This comprehensive book includes an overview of recent developments in ASD and effective music therapy interventions based on ASD-specific approaches, instructional strategies and techniques for use in children's natural environments.
Therapists wishing to conduct family-centered practice and to support parents integrate music into home routines will find a wealth of information, together with insights from music therapists who are parents of children with ASD. The book also looks at collaboration and consultation with interdisciplinary team members, including early childhood educators, speech-language pathologists and occupational therapists. Case scenarios, examples, checklists, charts, tip sheets, music scores, and online resources make this book accessible for everyone.
Throughout the book's sixteen chapters, renowned experts share knowledge and practical applications that will give music therapists, students, professionals, educators, families and anyone interested in working with young children with ASD, a detailed understanding of the implementation and range of music therapy practices that can benefit these children and their families.
This text is a great resource for professionals and parents of children with ASD. It is very reader friendly, full of practical advise.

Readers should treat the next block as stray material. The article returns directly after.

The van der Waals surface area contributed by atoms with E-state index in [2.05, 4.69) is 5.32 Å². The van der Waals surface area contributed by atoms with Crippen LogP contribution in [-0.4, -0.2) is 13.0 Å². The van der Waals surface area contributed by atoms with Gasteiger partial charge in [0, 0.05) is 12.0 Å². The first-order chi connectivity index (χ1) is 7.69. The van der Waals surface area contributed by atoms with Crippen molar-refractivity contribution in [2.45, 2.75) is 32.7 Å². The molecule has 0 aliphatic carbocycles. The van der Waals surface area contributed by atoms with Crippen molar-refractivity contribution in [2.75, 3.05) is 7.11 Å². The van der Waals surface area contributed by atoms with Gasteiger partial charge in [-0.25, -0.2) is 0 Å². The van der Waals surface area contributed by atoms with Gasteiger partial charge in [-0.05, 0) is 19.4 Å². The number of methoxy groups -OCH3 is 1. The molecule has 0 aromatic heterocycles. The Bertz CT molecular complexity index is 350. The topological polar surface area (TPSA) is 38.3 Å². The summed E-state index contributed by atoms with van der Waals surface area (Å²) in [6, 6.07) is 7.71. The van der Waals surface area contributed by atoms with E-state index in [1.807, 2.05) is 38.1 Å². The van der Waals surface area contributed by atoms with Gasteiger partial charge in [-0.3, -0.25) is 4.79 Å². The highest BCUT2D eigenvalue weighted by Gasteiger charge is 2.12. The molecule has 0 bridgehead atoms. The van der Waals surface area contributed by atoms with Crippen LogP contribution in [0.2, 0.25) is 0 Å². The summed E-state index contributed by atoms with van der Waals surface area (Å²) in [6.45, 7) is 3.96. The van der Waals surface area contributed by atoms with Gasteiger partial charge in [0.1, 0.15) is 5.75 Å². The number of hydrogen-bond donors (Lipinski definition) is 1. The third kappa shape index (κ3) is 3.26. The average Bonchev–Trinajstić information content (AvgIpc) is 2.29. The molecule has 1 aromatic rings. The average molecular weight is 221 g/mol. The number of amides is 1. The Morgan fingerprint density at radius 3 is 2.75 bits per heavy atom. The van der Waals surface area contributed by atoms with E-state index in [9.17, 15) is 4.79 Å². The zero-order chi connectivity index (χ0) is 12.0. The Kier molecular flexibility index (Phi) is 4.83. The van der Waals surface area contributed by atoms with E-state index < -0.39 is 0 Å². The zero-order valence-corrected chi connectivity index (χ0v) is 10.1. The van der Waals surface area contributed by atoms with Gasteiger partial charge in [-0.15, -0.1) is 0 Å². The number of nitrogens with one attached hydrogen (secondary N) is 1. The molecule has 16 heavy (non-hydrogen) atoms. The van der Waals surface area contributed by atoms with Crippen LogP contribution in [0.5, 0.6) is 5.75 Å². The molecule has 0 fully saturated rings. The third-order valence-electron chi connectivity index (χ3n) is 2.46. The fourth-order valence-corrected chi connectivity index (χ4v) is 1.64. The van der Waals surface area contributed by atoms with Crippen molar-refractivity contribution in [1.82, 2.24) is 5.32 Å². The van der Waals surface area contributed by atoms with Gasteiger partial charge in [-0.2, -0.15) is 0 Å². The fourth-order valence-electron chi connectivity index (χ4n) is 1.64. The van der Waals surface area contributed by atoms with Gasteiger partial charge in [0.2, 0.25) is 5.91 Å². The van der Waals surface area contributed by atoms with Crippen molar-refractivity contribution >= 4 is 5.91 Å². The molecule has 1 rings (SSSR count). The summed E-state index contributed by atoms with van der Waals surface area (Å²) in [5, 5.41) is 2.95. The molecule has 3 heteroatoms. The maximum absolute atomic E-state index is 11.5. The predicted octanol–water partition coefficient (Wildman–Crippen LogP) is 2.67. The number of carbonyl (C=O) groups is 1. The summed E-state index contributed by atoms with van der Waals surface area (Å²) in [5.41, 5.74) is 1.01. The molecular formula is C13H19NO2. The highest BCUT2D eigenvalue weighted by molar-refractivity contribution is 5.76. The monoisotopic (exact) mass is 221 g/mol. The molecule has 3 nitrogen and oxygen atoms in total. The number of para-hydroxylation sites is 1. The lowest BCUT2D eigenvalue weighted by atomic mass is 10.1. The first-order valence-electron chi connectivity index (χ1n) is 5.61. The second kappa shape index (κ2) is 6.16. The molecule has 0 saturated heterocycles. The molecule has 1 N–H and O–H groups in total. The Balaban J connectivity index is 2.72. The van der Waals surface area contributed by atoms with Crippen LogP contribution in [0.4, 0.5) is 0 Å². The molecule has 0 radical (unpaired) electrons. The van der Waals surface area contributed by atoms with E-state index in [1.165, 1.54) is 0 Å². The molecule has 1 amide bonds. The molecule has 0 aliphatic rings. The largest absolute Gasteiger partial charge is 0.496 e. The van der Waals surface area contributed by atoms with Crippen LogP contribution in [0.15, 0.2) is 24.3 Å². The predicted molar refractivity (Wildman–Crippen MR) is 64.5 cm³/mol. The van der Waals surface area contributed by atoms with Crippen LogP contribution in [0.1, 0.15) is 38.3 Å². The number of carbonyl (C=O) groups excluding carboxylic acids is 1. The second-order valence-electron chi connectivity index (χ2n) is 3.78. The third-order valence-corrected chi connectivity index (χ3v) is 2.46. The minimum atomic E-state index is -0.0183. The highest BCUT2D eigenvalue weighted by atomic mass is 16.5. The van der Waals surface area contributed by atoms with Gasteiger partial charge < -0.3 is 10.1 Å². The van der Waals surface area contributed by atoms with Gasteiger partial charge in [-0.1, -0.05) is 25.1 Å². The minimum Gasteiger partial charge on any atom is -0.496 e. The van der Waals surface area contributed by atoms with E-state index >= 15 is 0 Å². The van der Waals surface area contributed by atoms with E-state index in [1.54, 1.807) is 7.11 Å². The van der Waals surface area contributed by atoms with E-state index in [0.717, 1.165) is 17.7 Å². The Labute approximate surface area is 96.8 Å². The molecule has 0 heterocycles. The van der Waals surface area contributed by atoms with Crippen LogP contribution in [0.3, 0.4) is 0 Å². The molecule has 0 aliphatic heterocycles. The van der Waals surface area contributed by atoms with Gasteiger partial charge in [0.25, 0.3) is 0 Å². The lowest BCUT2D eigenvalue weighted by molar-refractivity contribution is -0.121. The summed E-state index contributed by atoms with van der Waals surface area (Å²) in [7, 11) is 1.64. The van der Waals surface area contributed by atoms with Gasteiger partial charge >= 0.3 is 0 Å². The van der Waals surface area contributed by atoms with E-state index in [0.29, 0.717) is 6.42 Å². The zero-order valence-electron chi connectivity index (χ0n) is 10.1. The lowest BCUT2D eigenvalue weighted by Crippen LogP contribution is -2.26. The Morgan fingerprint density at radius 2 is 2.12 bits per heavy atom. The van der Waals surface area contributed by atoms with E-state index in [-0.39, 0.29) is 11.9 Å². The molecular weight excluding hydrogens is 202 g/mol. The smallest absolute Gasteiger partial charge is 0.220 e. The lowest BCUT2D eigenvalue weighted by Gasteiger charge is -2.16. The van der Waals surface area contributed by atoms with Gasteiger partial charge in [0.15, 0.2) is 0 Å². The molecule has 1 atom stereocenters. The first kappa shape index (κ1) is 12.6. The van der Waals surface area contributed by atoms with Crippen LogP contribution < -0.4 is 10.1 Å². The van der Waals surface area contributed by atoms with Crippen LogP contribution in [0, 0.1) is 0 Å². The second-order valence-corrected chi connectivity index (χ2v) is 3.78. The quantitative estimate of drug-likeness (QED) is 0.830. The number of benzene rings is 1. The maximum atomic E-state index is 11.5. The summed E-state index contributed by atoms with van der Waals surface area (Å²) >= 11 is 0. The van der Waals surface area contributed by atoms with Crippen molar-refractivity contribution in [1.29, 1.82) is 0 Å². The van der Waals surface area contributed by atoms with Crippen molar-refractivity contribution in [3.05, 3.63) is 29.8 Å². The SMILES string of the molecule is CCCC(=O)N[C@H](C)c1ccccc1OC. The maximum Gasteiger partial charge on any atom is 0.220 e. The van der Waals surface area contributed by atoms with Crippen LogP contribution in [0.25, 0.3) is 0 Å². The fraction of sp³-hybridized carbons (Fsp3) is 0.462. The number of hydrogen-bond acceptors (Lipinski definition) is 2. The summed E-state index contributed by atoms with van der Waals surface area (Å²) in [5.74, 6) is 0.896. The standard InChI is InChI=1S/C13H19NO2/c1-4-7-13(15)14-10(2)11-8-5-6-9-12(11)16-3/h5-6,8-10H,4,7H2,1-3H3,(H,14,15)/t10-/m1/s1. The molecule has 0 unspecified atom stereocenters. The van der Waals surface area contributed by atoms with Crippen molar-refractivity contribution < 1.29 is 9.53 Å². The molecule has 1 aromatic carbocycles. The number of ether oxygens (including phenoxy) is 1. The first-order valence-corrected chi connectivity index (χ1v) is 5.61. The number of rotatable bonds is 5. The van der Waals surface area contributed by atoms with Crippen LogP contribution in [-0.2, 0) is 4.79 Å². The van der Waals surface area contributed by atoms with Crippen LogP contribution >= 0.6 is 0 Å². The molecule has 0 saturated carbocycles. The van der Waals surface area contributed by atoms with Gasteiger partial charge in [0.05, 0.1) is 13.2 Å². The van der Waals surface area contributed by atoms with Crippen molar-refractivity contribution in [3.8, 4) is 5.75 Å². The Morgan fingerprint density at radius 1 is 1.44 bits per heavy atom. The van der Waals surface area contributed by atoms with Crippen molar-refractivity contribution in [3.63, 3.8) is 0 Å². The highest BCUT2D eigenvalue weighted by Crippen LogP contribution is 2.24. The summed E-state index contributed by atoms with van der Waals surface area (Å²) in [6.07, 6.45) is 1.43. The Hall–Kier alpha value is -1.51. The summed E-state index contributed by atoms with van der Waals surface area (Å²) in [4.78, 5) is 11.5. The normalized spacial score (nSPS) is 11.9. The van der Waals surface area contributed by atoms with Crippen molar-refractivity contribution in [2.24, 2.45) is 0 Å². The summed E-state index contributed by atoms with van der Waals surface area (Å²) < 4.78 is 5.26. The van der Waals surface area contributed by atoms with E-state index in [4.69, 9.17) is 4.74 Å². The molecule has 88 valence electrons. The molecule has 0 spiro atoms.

– Play for Life
One of its strengths is the way it encourages us to look beyond the confines of the therapy room.
– British Journal of Music Therapy
Music therapy potentially has practices to offer the professionals working with children with autism; those practices, however, must be evaluated experimentally to be of use. This book makes a significant contribution toward providing the field with the experimental methods for such evaluations.
– Mark Wolery, Ph.D., Professor of Special Education, Vanderbilt University
This book provides a resource of music therapy interventions firmly based in evidence from both research and practice. We now have a platform from which we can all develop further.
– From the foreword by David Aldridge, social science researcher, author of many books and Fellow of the Royal Society of Medicine, London